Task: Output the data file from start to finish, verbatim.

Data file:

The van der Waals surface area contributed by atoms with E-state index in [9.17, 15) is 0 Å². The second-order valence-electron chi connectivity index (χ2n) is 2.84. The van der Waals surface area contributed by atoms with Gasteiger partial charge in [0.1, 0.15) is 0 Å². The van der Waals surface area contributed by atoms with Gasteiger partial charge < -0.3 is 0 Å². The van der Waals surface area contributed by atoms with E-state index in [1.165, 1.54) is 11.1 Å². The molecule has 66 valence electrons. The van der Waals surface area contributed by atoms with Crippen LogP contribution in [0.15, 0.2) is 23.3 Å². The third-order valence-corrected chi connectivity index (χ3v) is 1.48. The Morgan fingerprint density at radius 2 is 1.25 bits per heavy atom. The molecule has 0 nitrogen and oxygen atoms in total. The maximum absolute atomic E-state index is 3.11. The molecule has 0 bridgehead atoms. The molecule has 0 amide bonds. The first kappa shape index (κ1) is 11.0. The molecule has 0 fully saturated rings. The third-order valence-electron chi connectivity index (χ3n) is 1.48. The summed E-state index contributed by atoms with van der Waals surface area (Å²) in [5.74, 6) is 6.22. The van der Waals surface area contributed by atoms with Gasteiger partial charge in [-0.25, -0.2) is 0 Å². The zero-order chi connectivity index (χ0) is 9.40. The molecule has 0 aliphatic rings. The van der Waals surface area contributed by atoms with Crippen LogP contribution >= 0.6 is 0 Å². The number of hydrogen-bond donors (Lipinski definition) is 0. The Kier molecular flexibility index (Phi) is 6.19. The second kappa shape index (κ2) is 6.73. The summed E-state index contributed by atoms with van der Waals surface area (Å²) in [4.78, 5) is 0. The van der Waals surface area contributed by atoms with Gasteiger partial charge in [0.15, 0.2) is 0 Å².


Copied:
The van der Waals surface area contributed by atoms with E-state index in [9.17, 15) is 0 Å². The second-order valence-electron chi connectivity index (χ2n) is 2.84. The van der Waals surface area contributed by atoms with Gasteiger partial charge in [0.1, 0.15) is 0 Å². The van der Waals surface area contributed by atoms with Gasteiger partial charge < -0.3 is 0 Å². The van der Waals surface area contributed by atoms with E-state index in [1.165, 1.54) is 11.1 Å². The molecule has 66 valence electrons. The van der Waals surface area contributed by atoms with Crippen LogP contribution in [0.15, 0.2) is 23.3 Å². The third-order valence-corrected chi connectivity index (χ3v) is 1.48. The Morgan fingerprint density at radius 2 is 1.25 bits per heavy atom. The molecule has 0 nitrogen and oxygen atoms in total. The maximum absolute atomic E-state index is 3.11. The molecule has 0 bridgehead atoms. The molecule has 0 amide bonds. The first kappa shape index (κ1) is 11.0. The molecule has 0 fully saturated rings. The third-order valence-electron chi connectivity index (χ3n) is 1.48. The summed E-state index contributed by atoms with van der Waals surface area (Å²) in [5.74, 6) is 6.22. The van der Waals surface area contributed by atoms with Gasteiger partial charge in [-0.25, -0.2) is 0 Å². The zero-order chi connectivity index (χ0) is 9.40. The molecule has 0 aliphatic rings. The van der Waals surface area contributed by atoms with Crippen LogP contribution >= 0.6 is 0 Å². The number of hydrogen-bond donors (Lipinski definition) is 0. The Kier molecular flexibility index (Phi) is 6.19. The second kappa shape index (κ2) is 6.73. The summed E-state index contributed by atoms with van der Waals surface area (Å²) in [4.78, 5) is 0. The van der Waals surface area contributed by atoms with Gasteiger partial charge in [0.15, 0.2) is 0 Å².